Crashes by DOT and DSNY employees were also cited by Liu as significant sources of claims against the city; NYPD does not enumerate these incidents in its data reports either.

“There should be no secrets in the NYPD,” Police Commissioner Bill Bratton said in February. “We’re going to do more to open up the organization.” Police-involved crashes that lead to death, injury, and property damage should be one data set that Bratton makes public.

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No Vision Zero Specifics in Proposed NYPD Budget

NYPD Commissioner Bill Bratton and other department brass testify before the City Council on March 21.

NYPD Commissioner Bill Bratton, second from left, and other department brass testify before the City Council on March 21.

Police Commissioner Bill Bratton says NYPD is committed to Vision Zero, but the initiative to eliminate traffic deaths is not mentioned in the department’s proposed budget, and it’s not clear how the resources Bratton plans to dedicate to its implementation will be adequate to significantly reduce motorist violence.

“Safer streets must also mean safer roadways for pedestrians, bicyclists, and motorists alike,” said Bratton, speaking at a preliminary budget hearing held last Friday by the City Council public safety committee. ”New York’s traffic fatality rate is the lowest among major U.S. cities. However, our streets are still deadly.”

Bratton said total traffic fatalities are down by 30 percent this year compared to the same period in 2013, and pedestrian deaths have so far decreased 37 percent. “We of course won’t rest until there are none,” he said.

But sources who have seen NYPD’s proposed FY 2015 budget tell Streetsblog it contains no Vision Zero line items. Bratton told council members the department will expand the Highway Patrol and increase the number of investigators assigned to the Collision Investigation Squad, but he offered no specifics on head counts, and he gave no insight into additional measures police will take to reduce traffic crashes. At an earlier council hearing, Chief of Transportation Thomas Chan said the department has 200 speed guns on order to augment the current supply of 56 speed guns spread between 77 precincts.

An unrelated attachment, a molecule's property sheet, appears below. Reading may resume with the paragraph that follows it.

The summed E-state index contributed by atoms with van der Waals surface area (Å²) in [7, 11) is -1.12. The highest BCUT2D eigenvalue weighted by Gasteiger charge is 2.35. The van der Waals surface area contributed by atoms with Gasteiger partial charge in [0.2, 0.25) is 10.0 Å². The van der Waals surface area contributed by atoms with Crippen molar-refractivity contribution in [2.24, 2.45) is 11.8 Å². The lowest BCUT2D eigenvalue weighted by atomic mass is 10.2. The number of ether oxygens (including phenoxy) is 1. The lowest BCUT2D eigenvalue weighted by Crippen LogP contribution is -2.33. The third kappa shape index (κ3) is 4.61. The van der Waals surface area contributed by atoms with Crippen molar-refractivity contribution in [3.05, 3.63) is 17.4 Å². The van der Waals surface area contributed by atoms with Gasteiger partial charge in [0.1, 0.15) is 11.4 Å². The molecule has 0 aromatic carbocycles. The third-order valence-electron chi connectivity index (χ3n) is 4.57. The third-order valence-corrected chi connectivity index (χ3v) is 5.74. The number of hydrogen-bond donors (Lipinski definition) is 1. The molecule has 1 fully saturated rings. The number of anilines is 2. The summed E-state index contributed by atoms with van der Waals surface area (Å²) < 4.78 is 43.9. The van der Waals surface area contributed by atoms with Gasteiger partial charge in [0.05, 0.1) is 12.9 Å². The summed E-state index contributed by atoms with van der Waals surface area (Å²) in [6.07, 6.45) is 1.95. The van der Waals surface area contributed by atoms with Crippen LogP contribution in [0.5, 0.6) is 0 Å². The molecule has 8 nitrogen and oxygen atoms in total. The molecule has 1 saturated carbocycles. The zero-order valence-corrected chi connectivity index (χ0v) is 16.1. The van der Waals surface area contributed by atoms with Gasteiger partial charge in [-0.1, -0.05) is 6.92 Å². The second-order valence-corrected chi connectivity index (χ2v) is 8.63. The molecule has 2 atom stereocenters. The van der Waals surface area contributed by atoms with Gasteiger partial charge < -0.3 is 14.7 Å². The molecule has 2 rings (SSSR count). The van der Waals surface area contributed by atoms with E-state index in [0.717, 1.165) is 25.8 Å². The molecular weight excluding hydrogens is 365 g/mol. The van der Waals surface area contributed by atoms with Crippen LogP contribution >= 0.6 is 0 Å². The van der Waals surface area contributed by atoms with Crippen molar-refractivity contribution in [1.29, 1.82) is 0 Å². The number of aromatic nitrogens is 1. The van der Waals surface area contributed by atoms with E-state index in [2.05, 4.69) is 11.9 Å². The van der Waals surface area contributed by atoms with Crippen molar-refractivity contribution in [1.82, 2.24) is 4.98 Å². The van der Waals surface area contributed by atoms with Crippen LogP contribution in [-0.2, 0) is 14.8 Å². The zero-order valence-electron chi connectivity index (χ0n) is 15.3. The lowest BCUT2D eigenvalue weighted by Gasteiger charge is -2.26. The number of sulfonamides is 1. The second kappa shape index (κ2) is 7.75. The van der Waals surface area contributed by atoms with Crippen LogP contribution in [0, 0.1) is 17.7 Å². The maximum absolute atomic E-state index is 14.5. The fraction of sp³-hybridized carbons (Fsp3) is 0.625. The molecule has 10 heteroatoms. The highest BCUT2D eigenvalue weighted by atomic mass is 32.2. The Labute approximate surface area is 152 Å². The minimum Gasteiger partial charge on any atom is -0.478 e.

In March 2013, then-commissioner Ray Kelly said NYPD would increase CIS staff by 10 investigators, from 19 to 29. As of last September, there were 22 investigators, with five more to be added “in the near future,” according to John Cassidy, executive officer of the Transportation Bureau [PDF]. Cassidy also testified that NYPD created a new 13-member unit, the Collision Technician Group, to “assist CIS in the processing of collision scenes by performing evidence collection and analysis.”

There were around 16,000 injury and fatal crashes involving NYC pedestrians and cyclists in 2013; NYPD investigated just 466 of them. A policy analyst for former comptroller John Liu estimated last year that NYPD would need 227 investigators to work all crashes that result in death or serious injury.

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Will Bratton Direct All NYPD Precincts to Get Behind Vision Zero?